An alternative method that has received support in terms of helping people reduce these types of emotionally-related symptoms is called biofeedback training. In particular, research has shown that biofeedback training is quite effective at improving pain and muscle tension, although it does not completely eliminate it. Nonetheless, this method is non-invasive and does not require the use of any medication as it involves teaching patients how to recognize emotionally-triggered symptoms so that they can learn ways to reduce and prevent them.
In order to be able to accomplish this task, patients are presented with physiological recordings in real-time while they are prompted about the physiological responses they are having. The device that is used for biofeedback training can detect the slightest physiological changes and displays the alterations on a computer screen that the patient watches. During the procedure, patients are also taught several exercises that reduce stress as this enables them to actually change their own physiological responses and exert much more control during stressful situations. This type of internal regulation also allows patients to dramatically decrease the negative effects that stress can have on their neck pain.
The following physiological systems are typically recorded for the biofeedback sessions:
- Thermal feedback: To measure the temperature of the skin
- Electrocardiogram (ECG): To measure the heart rate
- Electroencephalography (EEG): To measure brain wave activity
- Galvanic skin response (GSR): To measure the degree of moisture that develops on the skin
- Electromyogram (EMG): To measure the degree of muscle tension
During the session, patients practice how to alter their bodily processes through the use of the visual cues along with the exercises that the trained biofeedback technician teaches them. For the purpose of improving neck pain, the recommended imaging tools are usually an EMG, an ECG, and a respiratory machine that can measure breathing patterns. Furthermore, patients are taught how to cope and relax in order to allow them to reduce neck pain on their own.
Chiropractic care for neck pain
If a patient’s case of neck pain has not resulted in any disability or serious impairment, other forms of conventional treatments that are not invasive are usually recommended. For example, chiropractic care has been shown to afford numerous patients who were suffering from cervical pain and spine problems with dramatic pain relief. This form of intervention has also been associated with enhanced well-being.
A chiropractic adjustment entails applying thrusts of a controlled pressure to the spine in order to improve the mobility of restricted joints. In regards to improving neck pain through chiropractic care, the pressure is applied to facet joints located in the neck region to decrease pain. This type of procedure does pose certain side effects and risks such as heightened discomfort, headaches, fatigue, complications due to manipulating the cervical and lumbar spine, and inflammation in regions that were not targeted during the adjustment. However, if side effects such as these occur, they usually develop immediately after the treatment and have resolved within the first 48 hours.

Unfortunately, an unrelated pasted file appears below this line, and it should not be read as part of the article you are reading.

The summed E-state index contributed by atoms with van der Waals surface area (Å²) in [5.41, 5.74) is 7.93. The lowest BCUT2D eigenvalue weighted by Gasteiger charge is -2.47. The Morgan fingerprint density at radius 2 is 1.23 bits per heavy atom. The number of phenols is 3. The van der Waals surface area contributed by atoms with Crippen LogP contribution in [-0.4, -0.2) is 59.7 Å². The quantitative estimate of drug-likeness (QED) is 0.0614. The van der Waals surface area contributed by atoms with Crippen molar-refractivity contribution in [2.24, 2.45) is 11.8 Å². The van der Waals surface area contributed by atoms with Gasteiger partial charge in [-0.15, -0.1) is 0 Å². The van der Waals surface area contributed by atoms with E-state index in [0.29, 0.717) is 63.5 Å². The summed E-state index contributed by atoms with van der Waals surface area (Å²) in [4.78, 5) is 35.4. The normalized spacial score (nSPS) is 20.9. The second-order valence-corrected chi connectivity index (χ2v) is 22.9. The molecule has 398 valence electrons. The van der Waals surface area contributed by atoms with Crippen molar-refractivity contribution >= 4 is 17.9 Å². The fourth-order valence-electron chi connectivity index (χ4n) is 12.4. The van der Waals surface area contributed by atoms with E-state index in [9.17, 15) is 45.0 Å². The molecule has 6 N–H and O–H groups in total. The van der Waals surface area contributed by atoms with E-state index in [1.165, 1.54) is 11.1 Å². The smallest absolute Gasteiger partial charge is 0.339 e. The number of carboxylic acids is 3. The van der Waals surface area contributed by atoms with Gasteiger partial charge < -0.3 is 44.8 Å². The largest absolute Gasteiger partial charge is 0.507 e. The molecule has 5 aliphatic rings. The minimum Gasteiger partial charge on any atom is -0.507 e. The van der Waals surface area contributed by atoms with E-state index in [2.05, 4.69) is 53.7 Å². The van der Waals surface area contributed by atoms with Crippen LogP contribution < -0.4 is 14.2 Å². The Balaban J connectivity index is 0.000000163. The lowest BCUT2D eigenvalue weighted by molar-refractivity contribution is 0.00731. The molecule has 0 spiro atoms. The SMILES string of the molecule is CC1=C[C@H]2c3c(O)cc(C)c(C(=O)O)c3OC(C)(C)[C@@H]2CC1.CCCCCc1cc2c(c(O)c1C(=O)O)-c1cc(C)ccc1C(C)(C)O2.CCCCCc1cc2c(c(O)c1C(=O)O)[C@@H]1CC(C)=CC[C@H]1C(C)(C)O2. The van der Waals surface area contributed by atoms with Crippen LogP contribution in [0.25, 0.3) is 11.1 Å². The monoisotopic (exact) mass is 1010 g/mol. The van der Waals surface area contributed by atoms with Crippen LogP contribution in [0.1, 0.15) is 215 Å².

If blunt trauma did not cause a patient’s neck pain and the affected region is not inflamed, a certain degree of the discomfort and pain may be reduced through a therapeutic massage that is also known as active release technique. This approach entails using the fingers and the thumbs to manipulate the soft tissue of the irritated region through the application of deep pressure. During the application of the pressure, the patient is directed to carry out repetitive actions in order for the muscles to expand and contract repeatedly. It is believed that this eventually restores the normal texture of the irritated soft tissue. In addition, this massage technique decreases additional symptoms such as pain, inflammation, and stiffness. The occurrence of abnormal tissue fusion, tearing, and scarring is also reduced as a result of undergoing this massage.
Acupuncture for neck pain
Additional treatments for the management of neck are also available. One such treatment is acupuncture, which reduces pain through the strategic placement of fine needles to depths of one to ten centimeters at different areas of the body. The manner in which the needles are placed depends on the region the pain is originating from although other regions that contribute to the discomfort are targeted as well.
Acupuncture is very popular in Chinese medicine and it is considered to be a very low risk approach for the treatment of neck pain. In regards to side effects, patients usually report minor soreness, bleeding, and bruising at sites where the needles were placed. Similarly, electroacupuncture might be utilized, though this method may cause a patient to experience a mild form of skin irritation at the areas where the needles were inserted. Evidence also indicates that both electroacupuncture and traditional acupuncture can boost fluid circulation as well as blood flow to the inflamed area and that this leads to significantly less pain, a shorter recovery period, and a boost in muscle strength. Moreover, this approach is well recognized by medical organizations as an effective therapeutic choice for several conditions.
Neck pain medication options
Another commonly recommended treatment option for pain in the cervical spine is pharmacotherapy. Naproxen and ibuprofen are non-steroidal anti-inflammatory drugs (NSAIDs) that are used widely because they effectively reduce pain and inflammation. Most NSAIDs can be purchased over-the-counter, but they may still cause a few side effects such as ulcers, bleeding, and gastrointestinal problems, especially if they are taken long-term. Therefore, NSAIDs should only be taken temporarily to relieve pain and they are not generally recommended for chronic neck pain cases.